Some ghost stories lean on heightened fears through reader anticipation of the dark unknown while others simply rely on the restrained apprehension of a quaint mystery as clues are slowly dispensed. In the soon (October 7, 2014) to be released An English Ghost Story by Kim Newman from Titan Books, we have a little bit of everything.
The Naremores are the archetypical dysfunctional English family. Steven and his wife Kirsty drag their two kids Jordan and Tim along as they search for a new home. After many showings, they are taken to a charming estate called The Hollow. Dating back to the Middle-Ages and even containing some of the furnishings from its long line of previous and storied occupants, the Naremore family all magically agree that this is the home for them. It doesn’t take long for the ghostly charm to turn wicked.
At first, the story has the amiable feel of a Scooby-Doo type adventure because the family is almost predictable in their reactions to their surroundings. But when the reader is introduced to one of the previous occupants through a children’s book, it becomes obvious that the apparitions are not something created by Ol’ Man Jenkins to scare off those meddling kids. This is when the ghost story comes to life.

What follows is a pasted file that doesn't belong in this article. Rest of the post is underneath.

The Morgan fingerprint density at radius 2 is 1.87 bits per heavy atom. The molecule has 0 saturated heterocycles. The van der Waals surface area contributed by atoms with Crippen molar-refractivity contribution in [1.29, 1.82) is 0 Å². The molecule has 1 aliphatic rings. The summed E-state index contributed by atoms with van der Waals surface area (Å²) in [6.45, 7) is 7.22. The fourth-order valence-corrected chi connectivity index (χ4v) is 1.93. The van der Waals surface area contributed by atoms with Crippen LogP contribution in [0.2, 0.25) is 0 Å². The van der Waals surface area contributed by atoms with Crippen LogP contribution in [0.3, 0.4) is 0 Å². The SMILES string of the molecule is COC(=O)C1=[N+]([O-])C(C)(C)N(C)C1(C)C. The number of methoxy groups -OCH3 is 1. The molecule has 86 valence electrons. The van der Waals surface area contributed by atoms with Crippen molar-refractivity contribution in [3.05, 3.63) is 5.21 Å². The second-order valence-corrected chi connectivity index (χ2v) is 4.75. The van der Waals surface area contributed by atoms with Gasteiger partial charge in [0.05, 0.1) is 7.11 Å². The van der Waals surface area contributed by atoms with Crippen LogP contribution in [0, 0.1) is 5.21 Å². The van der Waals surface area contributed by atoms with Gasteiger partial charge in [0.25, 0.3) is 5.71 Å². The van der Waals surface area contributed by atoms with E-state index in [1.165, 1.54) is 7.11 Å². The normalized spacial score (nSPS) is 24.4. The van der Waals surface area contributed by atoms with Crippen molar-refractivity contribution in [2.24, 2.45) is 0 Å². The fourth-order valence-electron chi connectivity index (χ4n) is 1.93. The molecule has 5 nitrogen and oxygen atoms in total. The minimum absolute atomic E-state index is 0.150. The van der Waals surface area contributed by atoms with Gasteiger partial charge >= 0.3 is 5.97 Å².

Newman uses an interesting technique for providing backstory and clues to the mystery. In addition to the verbal references from townspeople and local historians, the reader is provided with stories within the story. The last owner of the house was Louise Magellan Teazle, an author of popular children’s books. One such story was titled, “Weezie and the Gloomy Ghost.” The reader is shown this story as a separate publication within the story and gives authentication to the overall novel. The story also provides many insights to the premise of the rest of the novel.
The most compelling element of a good ghost story is believability, and Newman provides this the entire journey. The back cover of the book refers to the Naremores as “a dysfunctional British nuclear family” looking to straighten out their lives by moving out of the big city. This description reflects a good portion of the population and can be identifiable by many others. By putting the reader in a familiar mind set, it is much easier for the unbelievable to become acceptable.
I won’t get into specifics for fear of revealing too many spoilers, after all, this is just as much a mystery as it is a ghost story. But I will assure you that the suspense is skillfully character driven with just enough chills to keep Horror reader’s interest.
There is a lot more to Horror than just blood and gore. As welcomed as the macabre may be to some readers, it is not a necessary element for many fans of the genre. Sometimes, an apparition or a good ghostly story is just enough. And in An English Ghost Story, Kim Newman brings the ghosts to life.